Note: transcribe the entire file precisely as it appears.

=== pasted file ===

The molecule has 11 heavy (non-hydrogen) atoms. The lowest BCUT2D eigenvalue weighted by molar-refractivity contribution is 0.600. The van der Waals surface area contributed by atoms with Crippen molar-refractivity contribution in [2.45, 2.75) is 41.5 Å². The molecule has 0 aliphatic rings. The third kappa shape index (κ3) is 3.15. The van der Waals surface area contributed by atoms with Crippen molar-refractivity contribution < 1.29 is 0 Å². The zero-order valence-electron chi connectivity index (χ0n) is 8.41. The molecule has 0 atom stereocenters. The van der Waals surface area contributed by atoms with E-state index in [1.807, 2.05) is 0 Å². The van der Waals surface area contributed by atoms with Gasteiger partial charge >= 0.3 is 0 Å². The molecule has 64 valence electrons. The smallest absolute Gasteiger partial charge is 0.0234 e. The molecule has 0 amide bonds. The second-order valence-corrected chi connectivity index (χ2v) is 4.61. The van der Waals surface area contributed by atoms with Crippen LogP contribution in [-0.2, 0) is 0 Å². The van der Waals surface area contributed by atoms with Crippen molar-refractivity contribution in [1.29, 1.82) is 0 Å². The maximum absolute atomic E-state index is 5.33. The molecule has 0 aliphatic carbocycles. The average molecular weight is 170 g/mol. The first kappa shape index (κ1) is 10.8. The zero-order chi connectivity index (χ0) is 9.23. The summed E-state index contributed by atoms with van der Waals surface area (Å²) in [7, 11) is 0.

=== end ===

The molecule has 11 heavy (non-hydrogen) atoms. The lowest BCUT2D eigenvalue weighted by molar-refractivity contribution is 0.600. The van der Waals surface area contributed by atoms with Crippen molar-refractivity contribution in [2.45, 2.75) is 41.5 Å². The molecule has 0 aliphatic rings. The third kappa shape index (κ3) is 3.15. The van der Waals surface area contributed by atoms with Crippen molar-refractivity contribution < 1.29 is 0 Å². The zero-order valence-electron chi connectivity index (χ0n) is 8.41. The molecule has 0 atom stereocenters. The van der Waals surface area contributed by atoms with E-state index in [1.807, 2.05) is 0 Å². The van der Waals surface area contributed by atoms with Gasteiger partial charge >= 0.3 is 0 Å². The molecule has 64 valence electrons. The smallest absolute Gasteiger partial charge is 0.0234 e. The molecule has 0 amide bonds. The second-order valence-corrected chi connectivity index (χ2v) is 4.61. The van der Waals surface area contributed by atoms with Crippen LogP contribution in [-0.2, 0) is 0 Å². The van der Waals surface area contributed by atoms with Crippen molar-refractivity contribution in [1.29, 1.82) is 0 Å². The maximum absolute atomic E-state index is 5.33. The molecule has 0 aliphatic carbocycles. The average molecular weight is 170 g/mol. The first kappa shape index (κ1) is 10.8. The zero-order chi connectivity index (χ0) is 9.23. The summed E-state index contributed by atoms with van der Waals surface area (Å²) in [7, 11) is 0.